Economic & Strategy Viewpoint

September 2016

In this month's Olympic-themed Viewpoint, we discuss the race for global growth, the eurozone’s bronze medal performance and the commendable, but not quite Olympic-standard, improvement in emerging markets.

22/08/2016

Keith Wade

Keith Wade

Chief Economist & Strategist

Craig Botham

Craig Botham

Emerging Markets Economist

Azad Zangana

Azad Zangana

Senior European Economist and Strategist

30 Minutes
Unstructured Learning Time

CPD Accredited

Forecast update: the race for growth (page 2) 

  • We have revised our global growth forecast for 2016 to 2.3% from 2.5% following downgrades to the US and Eurozone. Our emerging markets forecasts are unchanged though following evidence of a revival in the region. Growth forecasts for 2017 remain at 2.6% indicating a continuation of the current lacklustre global environment.
  • Nonetheless, US growth is set to strengthen and alongside higher inflation this is expected to bring a rate rise from the Federal Reserve (Fed) in December. Fed policy is predicted to tighten further in 2017 as inflation rises. Elsewhere though we see central banks cutting rates further and expanding asset purchases.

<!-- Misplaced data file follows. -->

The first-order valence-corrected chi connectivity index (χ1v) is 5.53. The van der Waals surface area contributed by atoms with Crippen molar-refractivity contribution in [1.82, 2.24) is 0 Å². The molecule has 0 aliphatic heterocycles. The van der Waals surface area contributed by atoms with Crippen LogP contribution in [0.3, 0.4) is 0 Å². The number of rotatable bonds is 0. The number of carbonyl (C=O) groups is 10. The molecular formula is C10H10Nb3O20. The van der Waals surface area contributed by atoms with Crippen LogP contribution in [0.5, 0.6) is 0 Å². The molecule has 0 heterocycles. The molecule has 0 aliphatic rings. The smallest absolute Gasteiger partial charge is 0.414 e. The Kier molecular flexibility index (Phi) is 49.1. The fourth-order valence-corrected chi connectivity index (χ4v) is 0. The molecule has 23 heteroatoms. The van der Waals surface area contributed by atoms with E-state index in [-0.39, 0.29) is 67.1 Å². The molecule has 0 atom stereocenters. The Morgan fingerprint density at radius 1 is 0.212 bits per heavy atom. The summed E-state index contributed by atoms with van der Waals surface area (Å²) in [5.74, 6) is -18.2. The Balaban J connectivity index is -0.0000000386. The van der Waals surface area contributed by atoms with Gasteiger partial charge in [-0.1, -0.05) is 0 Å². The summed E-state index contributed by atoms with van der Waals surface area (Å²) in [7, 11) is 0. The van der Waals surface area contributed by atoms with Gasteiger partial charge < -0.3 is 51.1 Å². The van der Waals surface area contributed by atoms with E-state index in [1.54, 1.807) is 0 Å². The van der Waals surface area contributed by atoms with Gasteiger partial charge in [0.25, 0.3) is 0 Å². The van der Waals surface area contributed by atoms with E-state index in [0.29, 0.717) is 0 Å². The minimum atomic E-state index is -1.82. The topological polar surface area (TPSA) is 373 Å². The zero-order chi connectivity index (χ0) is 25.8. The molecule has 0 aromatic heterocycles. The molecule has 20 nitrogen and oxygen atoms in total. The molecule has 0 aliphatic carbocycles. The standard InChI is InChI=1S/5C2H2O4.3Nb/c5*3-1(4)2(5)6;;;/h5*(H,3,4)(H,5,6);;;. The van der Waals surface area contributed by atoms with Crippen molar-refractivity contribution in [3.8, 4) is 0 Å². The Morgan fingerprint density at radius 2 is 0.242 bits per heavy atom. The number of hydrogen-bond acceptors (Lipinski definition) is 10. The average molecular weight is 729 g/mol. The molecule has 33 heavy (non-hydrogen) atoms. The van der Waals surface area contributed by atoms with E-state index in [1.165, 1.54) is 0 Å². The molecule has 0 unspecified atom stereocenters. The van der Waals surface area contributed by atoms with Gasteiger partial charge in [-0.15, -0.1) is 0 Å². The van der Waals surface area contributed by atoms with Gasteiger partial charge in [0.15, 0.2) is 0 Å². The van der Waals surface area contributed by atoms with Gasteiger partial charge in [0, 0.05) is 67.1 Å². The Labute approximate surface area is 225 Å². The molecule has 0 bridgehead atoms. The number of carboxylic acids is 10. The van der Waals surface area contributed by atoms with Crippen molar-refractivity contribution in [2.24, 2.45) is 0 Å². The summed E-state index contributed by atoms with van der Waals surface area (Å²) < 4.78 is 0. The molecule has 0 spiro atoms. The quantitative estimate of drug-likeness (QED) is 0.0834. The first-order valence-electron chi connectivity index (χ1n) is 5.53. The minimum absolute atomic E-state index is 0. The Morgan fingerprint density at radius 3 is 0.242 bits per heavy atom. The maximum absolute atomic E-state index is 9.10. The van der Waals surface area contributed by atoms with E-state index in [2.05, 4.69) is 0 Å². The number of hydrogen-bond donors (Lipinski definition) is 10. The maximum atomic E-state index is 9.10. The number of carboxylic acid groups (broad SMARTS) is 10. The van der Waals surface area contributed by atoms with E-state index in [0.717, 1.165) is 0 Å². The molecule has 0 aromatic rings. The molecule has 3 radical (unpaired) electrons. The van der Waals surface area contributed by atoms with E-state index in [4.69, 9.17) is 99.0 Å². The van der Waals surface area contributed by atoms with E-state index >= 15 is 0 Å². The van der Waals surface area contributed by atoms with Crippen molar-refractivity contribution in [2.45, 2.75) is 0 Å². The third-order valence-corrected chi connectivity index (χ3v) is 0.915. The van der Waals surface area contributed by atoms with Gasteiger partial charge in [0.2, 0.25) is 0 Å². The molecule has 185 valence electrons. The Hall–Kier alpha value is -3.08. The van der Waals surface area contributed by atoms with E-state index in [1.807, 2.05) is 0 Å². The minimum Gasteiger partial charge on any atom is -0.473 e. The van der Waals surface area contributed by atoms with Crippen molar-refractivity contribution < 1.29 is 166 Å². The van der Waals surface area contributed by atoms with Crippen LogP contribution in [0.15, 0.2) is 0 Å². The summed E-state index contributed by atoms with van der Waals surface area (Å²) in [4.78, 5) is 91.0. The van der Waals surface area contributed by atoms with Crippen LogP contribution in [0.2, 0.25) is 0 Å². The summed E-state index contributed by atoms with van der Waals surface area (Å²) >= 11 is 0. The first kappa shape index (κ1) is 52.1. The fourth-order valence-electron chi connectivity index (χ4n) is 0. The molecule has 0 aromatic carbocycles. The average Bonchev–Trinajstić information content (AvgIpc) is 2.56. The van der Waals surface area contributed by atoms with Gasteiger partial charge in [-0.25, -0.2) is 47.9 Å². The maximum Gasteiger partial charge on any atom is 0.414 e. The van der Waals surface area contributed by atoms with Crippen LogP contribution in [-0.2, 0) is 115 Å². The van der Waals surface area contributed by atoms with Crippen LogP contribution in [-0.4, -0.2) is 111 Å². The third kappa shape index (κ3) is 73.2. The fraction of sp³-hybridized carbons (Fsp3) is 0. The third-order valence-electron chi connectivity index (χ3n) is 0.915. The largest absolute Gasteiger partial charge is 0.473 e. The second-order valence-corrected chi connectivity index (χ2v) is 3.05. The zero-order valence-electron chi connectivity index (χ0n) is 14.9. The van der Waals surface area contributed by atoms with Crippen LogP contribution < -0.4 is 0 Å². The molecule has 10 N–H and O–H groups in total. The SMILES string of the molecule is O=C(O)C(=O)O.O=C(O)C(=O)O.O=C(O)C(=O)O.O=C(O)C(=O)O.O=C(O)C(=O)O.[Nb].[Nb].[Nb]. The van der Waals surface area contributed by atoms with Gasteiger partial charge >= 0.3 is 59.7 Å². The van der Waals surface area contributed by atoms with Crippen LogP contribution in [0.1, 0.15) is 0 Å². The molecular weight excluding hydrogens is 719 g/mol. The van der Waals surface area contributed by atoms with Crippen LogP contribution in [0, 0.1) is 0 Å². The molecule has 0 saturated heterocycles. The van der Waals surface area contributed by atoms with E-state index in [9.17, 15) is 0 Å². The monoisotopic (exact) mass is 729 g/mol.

• Our scenarios are still skewed toward the downside with secular stagnation seen as the greatest risk. On the upside, prospects for global reflation via a synchronised expansion of fiscal policy have risen although at present the case is being made more by central bankers than finance ministers.

European forecast update: a bronze medal at best (page 7)

  • There are few changes to the Eurozone forecast, although France and Italy disappointed. Italy’s banks are under pressure as bad loans mount owing to a stagnant economy. Meanwhile, the European Central Bank (ECB) is considering adding more stimulus. We discuss how it can prolong quantitative easing (QE).
  • The UK’s consumers are holding up well, but early signs from producers suggest that Brexit is taking its toll. Our UK forecast remains largely unchanged since our post-Brexit downgrade. The Bank of England (BoE) has responded by lowering rates and restarting QE, and we assume it will do even more. However, its efforts are unlikely to have much of an impact, which leads us to call for more fiscal support.

EM: faster, higher, stronger? (page 14)

  • Emerging market performance is set to improve in aggregate, though not yet to Olympian standards. China’s legs are wobbling after sprinting for so long, while Russia faces problems competing both on and off the field. Better news in Brazil where the economy has finally left the starting blocks, and in India where a significant hurdle (the Goods and Services Tax), has been cleared.

Views at a glance (page 19)

  • A short summary of our main macro views and the risks to the world economy